GUEST BLOG By Shaun Sanders,
3L at Chapman University’s Dale E. Fowler School of Law
One of the most common jabs I hear about law is how wealthy people appear to be immune to consequences.
In fact, it is usually the highlight of water cooler talk every time some celebrity gets arrested and is inevitably slapped on the wrist. Where most people view this as a blatant example of corruption and inequality, I completely disagree. Rather, after having the opportunity to see how things work behind the scene, I feel like it is actually an illustration of just how fair our system truly is.
First, consider how inherently subjective law is. At some point in time, legislatures identified an issue that was, at a fixed point in time, a problem. To address that problem, they created a rule so that everyone would know how to, as a society, deal with the issue. If the rule is too narrow, then there is a risk that it won’t be effective, and, in some way, the issue will not fully be addressed. On the other hand, if the rule is too broad, then it likely won’t survive scrutiny.
This is, ultimately, what provides jobs for lawyers. Even if there is a generally accepted way in which a law is applied, or has always been applied, all it takes is a skilled legal professional to find a valid, alternative way in which to apply the law to the unique circumstance of his or her client. In this way, phenomena like circuit splits represent a natural variance in thinking and reasoning amongst the population. Moreover, when a higher court decides to overrule lower courts or settle discrepancies across jurisdictions, it doesn’t necessarily mean that previous judgments were flawed — only that the system is attempting to recalibrate itself for all decisions going forward.
Second, consider how some people are more competent and capable at practicing law than others. Personally, I know the top five students at my school — and they deserve to be the top five students. They are brilliant individuals who are gifted in the way they can learn and apply the law. Conversely, there are other students who are likely to barely graduate and pass the bar.
So within any given pool of lawyers, just like any profession, you will have a minority of individuals who are better than everyone else, a minority of individuals who are barely competent to practice law, and a majority of individuals making up the average between either end of the bell curve. In other words: some lawyers are objectively better than other lawyers and more capable at their craft. The result, in an adversarial system like ours, is a competitive advantage.
Third, consider how we deal with advantages in society. If one item is objectively better than another, it is valued by more people, which drives up the cost of that item. Here, the item in question is a good lawyer — or, more specifically, the lawyer’s finite amount of time. This means that if you are a really good law student, who becomes a really amazing lawyer, you are likely going to have more job offers and potential cases than you have time to deal with. This means you can be picky and, of course, charge more. So much more that fewer and fewer people can afford to hire you and, at some point, only the wealthy can gain access to your legal genius.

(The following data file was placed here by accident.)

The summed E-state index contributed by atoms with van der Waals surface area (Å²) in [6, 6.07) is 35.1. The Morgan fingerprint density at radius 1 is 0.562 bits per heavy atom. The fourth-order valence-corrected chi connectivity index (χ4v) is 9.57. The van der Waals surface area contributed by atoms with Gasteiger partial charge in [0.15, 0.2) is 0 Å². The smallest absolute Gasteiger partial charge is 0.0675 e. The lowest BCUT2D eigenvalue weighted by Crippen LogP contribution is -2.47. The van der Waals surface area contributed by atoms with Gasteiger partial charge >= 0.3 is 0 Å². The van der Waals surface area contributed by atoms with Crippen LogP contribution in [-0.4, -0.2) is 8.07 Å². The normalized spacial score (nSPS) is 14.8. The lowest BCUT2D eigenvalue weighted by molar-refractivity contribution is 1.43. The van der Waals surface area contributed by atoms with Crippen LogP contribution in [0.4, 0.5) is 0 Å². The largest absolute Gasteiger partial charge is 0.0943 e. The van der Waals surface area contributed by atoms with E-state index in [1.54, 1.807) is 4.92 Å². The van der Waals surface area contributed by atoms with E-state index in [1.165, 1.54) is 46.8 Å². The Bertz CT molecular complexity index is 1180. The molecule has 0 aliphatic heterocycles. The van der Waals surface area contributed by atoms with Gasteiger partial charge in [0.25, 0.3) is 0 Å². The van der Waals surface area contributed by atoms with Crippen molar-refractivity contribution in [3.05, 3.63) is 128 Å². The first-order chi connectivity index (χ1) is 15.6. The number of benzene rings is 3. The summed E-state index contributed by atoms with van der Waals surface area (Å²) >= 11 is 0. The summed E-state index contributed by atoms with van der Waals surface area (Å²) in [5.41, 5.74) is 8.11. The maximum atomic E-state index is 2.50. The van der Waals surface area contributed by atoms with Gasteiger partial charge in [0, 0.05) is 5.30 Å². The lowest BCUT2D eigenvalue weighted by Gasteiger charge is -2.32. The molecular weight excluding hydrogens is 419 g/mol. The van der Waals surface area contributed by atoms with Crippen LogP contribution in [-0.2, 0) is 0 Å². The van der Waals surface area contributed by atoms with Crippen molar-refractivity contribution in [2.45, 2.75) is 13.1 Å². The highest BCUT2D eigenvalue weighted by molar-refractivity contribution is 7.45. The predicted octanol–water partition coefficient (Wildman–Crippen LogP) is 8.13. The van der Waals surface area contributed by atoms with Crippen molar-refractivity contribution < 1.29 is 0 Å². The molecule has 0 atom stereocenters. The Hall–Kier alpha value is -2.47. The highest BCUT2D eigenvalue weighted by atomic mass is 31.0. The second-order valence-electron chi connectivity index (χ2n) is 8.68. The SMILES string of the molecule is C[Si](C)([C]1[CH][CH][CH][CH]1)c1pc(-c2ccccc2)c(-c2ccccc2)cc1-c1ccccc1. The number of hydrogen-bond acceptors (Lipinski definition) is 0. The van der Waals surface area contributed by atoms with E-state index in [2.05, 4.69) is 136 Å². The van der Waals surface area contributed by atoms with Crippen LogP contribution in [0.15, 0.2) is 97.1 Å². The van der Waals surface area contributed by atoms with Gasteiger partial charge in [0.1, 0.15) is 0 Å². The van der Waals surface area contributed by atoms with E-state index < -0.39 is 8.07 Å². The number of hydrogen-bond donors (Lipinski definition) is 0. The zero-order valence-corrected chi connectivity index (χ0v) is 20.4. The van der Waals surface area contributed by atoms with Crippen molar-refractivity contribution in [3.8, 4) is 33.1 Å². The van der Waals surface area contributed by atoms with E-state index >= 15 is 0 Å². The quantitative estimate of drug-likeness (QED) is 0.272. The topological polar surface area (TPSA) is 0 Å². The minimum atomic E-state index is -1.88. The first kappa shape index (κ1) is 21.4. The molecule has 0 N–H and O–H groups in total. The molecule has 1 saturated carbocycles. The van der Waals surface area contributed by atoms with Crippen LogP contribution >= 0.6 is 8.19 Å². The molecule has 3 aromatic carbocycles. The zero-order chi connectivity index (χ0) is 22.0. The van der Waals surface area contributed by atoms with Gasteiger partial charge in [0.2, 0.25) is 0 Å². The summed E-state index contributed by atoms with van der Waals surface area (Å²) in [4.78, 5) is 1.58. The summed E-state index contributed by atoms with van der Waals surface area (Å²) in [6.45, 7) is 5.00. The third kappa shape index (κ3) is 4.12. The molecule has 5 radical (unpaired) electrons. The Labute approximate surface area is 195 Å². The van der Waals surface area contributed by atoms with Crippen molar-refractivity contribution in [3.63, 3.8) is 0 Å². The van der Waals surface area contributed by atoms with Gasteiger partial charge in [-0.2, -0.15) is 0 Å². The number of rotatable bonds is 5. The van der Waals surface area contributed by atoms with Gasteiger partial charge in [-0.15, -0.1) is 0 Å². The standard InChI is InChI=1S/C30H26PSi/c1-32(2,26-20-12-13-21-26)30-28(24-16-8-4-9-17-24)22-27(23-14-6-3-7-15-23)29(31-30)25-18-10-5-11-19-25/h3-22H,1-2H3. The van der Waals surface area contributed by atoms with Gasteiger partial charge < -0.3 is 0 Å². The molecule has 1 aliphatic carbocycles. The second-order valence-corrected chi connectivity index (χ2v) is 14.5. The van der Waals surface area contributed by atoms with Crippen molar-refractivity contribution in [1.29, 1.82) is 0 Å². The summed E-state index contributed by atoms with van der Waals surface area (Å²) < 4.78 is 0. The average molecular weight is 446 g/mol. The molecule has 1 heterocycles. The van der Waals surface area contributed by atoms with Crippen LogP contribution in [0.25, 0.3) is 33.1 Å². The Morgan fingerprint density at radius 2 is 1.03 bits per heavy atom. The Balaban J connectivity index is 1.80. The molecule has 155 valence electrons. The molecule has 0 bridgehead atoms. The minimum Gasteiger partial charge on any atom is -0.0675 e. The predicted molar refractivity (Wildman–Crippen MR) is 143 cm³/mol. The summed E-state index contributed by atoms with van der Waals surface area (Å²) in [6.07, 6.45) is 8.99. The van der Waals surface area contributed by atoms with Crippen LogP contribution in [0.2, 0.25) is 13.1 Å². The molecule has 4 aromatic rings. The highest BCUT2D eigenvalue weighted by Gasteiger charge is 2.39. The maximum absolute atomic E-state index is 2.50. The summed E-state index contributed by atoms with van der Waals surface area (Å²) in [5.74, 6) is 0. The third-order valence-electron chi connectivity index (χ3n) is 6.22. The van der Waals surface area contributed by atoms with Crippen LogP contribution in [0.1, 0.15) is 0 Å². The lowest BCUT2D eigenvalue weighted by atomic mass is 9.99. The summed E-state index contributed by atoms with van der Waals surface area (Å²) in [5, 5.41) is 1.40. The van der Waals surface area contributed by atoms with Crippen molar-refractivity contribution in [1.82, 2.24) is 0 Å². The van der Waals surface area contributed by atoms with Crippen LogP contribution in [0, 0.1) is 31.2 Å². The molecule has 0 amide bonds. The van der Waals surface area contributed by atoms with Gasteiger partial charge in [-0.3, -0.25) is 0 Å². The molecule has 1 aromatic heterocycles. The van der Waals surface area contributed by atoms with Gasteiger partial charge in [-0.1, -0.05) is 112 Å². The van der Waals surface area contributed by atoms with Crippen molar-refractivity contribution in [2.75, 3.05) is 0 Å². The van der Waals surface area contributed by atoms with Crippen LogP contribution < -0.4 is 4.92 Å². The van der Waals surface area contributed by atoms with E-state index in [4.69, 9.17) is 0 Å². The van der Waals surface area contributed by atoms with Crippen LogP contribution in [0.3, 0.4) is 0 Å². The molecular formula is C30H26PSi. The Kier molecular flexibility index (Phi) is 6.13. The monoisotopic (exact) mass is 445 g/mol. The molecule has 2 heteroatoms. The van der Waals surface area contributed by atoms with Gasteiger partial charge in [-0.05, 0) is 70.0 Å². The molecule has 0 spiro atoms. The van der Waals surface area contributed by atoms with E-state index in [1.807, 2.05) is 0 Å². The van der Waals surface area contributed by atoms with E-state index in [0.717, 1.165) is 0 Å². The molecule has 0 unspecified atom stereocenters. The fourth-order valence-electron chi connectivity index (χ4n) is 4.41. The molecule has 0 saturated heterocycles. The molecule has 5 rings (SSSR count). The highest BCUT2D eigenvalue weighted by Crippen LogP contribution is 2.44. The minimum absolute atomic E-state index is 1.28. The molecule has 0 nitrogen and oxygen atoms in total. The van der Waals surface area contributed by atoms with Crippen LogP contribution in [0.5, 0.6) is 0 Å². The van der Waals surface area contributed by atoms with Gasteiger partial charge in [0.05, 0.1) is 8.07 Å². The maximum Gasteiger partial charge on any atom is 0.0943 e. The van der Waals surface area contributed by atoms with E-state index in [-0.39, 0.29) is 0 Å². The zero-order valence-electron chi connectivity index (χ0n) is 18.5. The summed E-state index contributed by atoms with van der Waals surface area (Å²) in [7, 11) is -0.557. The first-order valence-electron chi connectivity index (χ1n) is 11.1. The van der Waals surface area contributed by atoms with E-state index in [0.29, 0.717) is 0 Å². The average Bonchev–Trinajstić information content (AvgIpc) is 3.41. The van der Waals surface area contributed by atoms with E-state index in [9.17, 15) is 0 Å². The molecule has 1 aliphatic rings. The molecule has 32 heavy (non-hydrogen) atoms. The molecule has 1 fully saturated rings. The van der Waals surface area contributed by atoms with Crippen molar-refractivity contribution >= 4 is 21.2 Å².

Finally, consider that the justice system is not free. Criminals aren’t prosecuted by volunteers. Just like every other government body, your local district attorney has to abide by a budget, and there is always a cost/benefit associated with every decision.
So what happens when we add up all these factors?
When Average Joe is charged with a crime, Average Joe likely hires (or is appointed) by Average Attorney who will represent Average Joe in an average way, leading to an average result. Moreover, the DA is more capable of moving forward with the case because the resources associated with trying such a case have been factored into the budget.
However, when Celebrity is charged with a crime, Celebrity can afford to hire Superstar Lawyer who will represent Celebrity in a more sophisticated, substantial way. Superstar Lawyer can afford to do more research, deeper analysis, and explore any and all options to represent Celebrity as best as possible — options that are available to everyone, even Average Joe, but require more effort/time, and thus cost. As a result of of Superstar Lawyer being able to present a stronger, more effective case, the cost of prosecuting Celebrity increases significantly.
This is the most important part of the equation.
You see, whether or not a DA chooses to prosecute someone isn’t necessarily tied to whether or not they believe a crime occurred. Rather, the decision is based on the likelihood of being able to successfully prosecute someone. Thus, a strong defense is as much of a deterrence to prosecution as a weak case. Or, in other words, just as we expect charges to be dropped or reduced when the government can’t prove its case against an accused, the same is true when the cost of prosecution outweighs the perceived social cost of the crime. Thus, the apparent inequality of justice between the rich and poor is a product of allocating resources equally against those we choose to prosecute for crimes. The more sophisticated a defense, the more time and money it will cost society to pursue any action, which ultimately reduces the effectiveness of the system as a whole.
Ironically, the only way to truly address this issue would be to establish some sort of policy of inequality in which we, for example, increase taxes and set aside funds specifically for prosecuting the wealthy… and that wouldn’t be very fair either.